l.insert(0, legend)
legend = l
else:
legend = l
plt.legend(legend)
if thing == "boundary":
self.plotData()

def plotData(self):
"""
Pass non-normalized data.
Assumes X to be of 2 features.
y is ground truth  value.
X is train data.
"""

X = self.X
y = self.y
theta = self.parameters
plt.figure(figsize=(15,10))
classes = np.unique(y)
colors = np.random.random(size=(len(classes), 3))
markers = matplotlib.markers.MarkerStyle.markers
lines = matplotlib.lines.lineStyles

_lines = np.array([i for i in list(lines.keys()) if i != "None"])
_markers = np.array([i for i in list(markers.keys()) if i not in ["^", "|", "None", "", " ", None, "_", ","] and
i not in range(12)])
#print(markers)
np.random.shuffle(_lines)
np.random.shuffle(_markers)
#print(_markers)

data = {}

for i, j in zip(X, y):
j = j

if type(data.get(j)) != type(None):
data[j].append(i)
else:
data[j] = [i]

for i, j in enumerate(classes):
plt.plot(np.array(data[j])[:, 1], np.array(data[j])[:, 2], _markers[i], color=colors[i], label=f"class{i}")

boundary_xs = np.array([np.min(X[:,1]), np.max(X[:,1])])
boundary_ys = (-1./theta)*(theta + theta*boundary_xs)
plt.plot(boundary_xs,boundary_ys,'c-', label='Decision Boundary')

plt.xlabel('Feature1')
plt.ylabel('Feature2')
plt.legend()
plt.grid(True)

def normalize(self, X):
"""
X: Input training data.
Returns: normalized x.

Normalization:
--------------
X = (X - X.mean()) / X.std()

"""

means, stds = [], []
normalized_x = X.copy()
# since we need to work with only the column we will iterate over shape
for col in range(normalized_x.shape):
means.append(normalized_x[:, col].mean())
stds.append(normalized_x[:, col].std())
if not col: continue
normalized_x[:, col] = (normalized_x[:, col] - means[-1])/stds[-1]
# store the means and stds. We need them on future.
self.means = means
self.stds = stds
return normalized_x

def fit(self, X, y, error_threshold = 0.001, preprocessed = True, alpha=0.01, show_every=100, iterations=1500):
"""
X: input train (m X n),  if is not normalized and added axis for bias, use preprocessed=False.
y: train label (n X 1)
error_threshold: How much error is tolerable?
preprocessed: does train data has added axis for bias and normalized?
alpha: learning rate(update step)
show_every: how often to show cost?
iterations: how many steps to run weight update(gradient descent)?
"""

self.preprocessed = preprocessed
if preprocessed!=True:
X = np.insert(X, 0, 1, axis=1)
X = self.normalize(X)
self.X = X
self.y = y
self.alpha = alpha

# how many of training examples are there?
self.m = len(X)

# how many of parameters?
# initialize it to 0, shape must be (num. features + 1, 1)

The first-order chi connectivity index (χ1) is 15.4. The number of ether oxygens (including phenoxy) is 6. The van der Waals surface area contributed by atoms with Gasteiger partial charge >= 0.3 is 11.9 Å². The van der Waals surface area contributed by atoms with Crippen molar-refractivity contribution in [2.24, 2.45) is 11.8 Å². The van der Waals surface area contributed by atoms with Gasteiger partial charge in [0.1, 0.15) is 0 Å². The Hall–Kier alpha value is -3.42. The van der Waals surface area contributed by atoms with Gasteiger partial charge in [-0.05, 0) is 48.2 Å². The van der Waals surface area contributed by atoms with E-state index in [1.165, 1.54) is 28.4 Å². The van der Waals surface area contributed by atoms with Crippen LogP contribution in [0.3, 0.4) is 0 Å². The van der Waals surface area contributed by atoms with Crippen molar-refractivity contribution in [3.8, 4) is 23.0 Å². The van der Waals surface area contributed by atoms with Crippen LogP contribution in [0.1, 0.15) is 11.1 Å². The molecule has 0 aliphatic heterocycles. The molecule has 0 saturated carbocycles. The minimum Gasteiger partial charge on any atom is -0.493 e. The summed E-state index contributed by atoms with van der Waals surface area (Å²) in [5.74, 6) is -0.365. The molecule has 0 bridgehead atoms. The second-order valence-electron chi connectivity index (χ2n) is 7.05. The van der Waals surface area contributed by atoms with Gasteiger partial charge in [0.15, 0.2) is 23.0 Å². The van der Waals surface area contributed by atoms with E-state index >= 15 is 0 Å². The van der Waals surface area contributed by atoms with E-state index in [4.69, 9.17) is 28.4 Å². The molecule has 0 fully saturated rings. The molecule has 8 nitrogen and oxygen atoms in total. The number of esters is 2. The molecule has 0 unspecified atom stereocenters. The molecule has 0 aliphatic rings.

# X here is normalized i.e it already have axis for bias
self.parameters = np.zeros((X.shape, 1))
costs = [np.inf] #Used to plot cost as function of iteration
i = 0

# if our update is not done for iterations and error is pretty high,
while (iterations>i and costs[-1]>error_threshold):
# find the cost value
cost_value = self.cost(self.hypothesis(self.X), self.y)
costs.append(cost_value)
# perform gradient descent and update param
if i % show_every == 0:
print(f"Step: {i} Cost: {round(cost_value, 4)}.")

i+=1
self.costs = costs
# We have 3 columns and col3 is for prediction of houses
# we need to find mean, std of all the columns
means, stds = [], []
normalized_x = X.copy()
# since we need to work with only the column we will iterate over shape
for col in range(normalized_x.shape):
means.append(normalized_x[:, col].mean())
stds.append(normalized_x[:, col].std())
if not col: continue
normalized_x[:, col] = (normalized_x[:, col] - means[-1])/stds[-1]
lr = LogisticRegression()

lr.fit(normalized_x[:, :], y, iterations=1500)
# lr.fit(X[:, 1:], y, iterations=150000)
Step: 0 Cost: 0.6931.
Step: 100 Cost: 0.6574.
Step: 200 Cost: 0.6259.
Step: 300 Cost: 0.5984.
Step: 400 Cost: 0.5741.
Step: 500 Cost: 0.5529.
Step: 600 Cost: 0.5341.
Step: 700 Cost: 0.5174.
Step: 800 Cost: 0.5026.
Step: 900 Cost: 0.4893.
Step: 1000 Cost: 0.4773.
Step: 1100 Cost: 0.4665.
Step: 1200 Cost: 0.4566.
Step: 1300 Cost: 0.4476.
Step: 1400 Cost: 0.4394.
lr.visualize(thing="boundary") # Lets use Sklearn now

# import sklearn's logistic regression class
from sklearn.linear_model import LogisticRegression
# create an object of it
model = LogisticRegression()
# fit a model
model.fit(X, y)
C:\ProgramData\Anaconda3\lib\site-packages\sklearn\utils\validation.py:72: DataConversionWarning: A column-vector y was passed when a 1d array was expected. Please change the shape of y to (n_samples, ), for example using ravel().
return f(**kwargs)

LogisticRegression()
# get model's prediction
mp = model.predict(X)
mp
array([0., 0., 0., 1., 1., 0., 1., 0., 1., 1., 1., 0., 1., 1., 0., 1., 0.,
0., 1., 1., 0., 1., 0., 0., 1., 1., 1., 1., 0., 0., 1., 1., 0., 0.,
0., 0., 1., 1., 0., 0., 1., 0., 1., 1., 0., 0., 1., 1., 1., 1., 1.,
1., 1., 0., 0., 0., 1., 1., 1., 1., 1., 0., 0., 0., 0., 0., 1., 0.,
1., 1., 0., 1., 1., 1., 1., 1., 1., 1., 0., 1., 1., 1., 1., 0., 1.,
1., 0., 1., 1., 0., 1., 1., 0., 1., 1., 1., 1., 1., 0., 1.])
# get our model's predictions
# we will round it to nearest int to get exact class
op = np.round(lr.predict(normalized_x)).reshape(1, -1)
op
array([0., 0., 0., 1., 1., 0., 1., 0., 1., 1., 1., 0., 1., 1., 0., 1., 0.,
0., 1., 1., 0., 1., 0., 0., 1., 1., 1., 1., 0., 0., 1., 1., 0., 0.,
0., 0., 1., 1., 0., 0., 1., 0., 1., 0., 0., 0., 1., 1., 1., 1., 1.,
1., 1., 0., 0., 0., 1., 1., 1., 1., 1., 0., 0., 0., 0., 0., 1., 0.,
1., 1., 0., 1., 1., 1., 1., 1., 1., 1., 0., 1., 1., 1., 1., 0., 1.,
1., 0., 1., 1., 0., 1., 1., 0., 1., 1., 1., 1., 1., 0., 1.])
# get mse between these two predictions
mse = np.mean((mp-op)**2)
mse

0.01
# get mse between our model and true y
mse1 = np.mean((y-op)**2)
mse1

0.48
# get mse between sklearn model and true y
mse2 = np.mean((y-mp)**2)
mse2

0.478
# the mse are not that far in fact the difference on error is  little
abs(mse1-mse2)
0.0020000000000000018

## Finally

The class we proposed is not that bad and when comparing the mse of our scratch model and the mse of sklearn's model, difference on mse is little. But on the production level, using frameworks is a best way.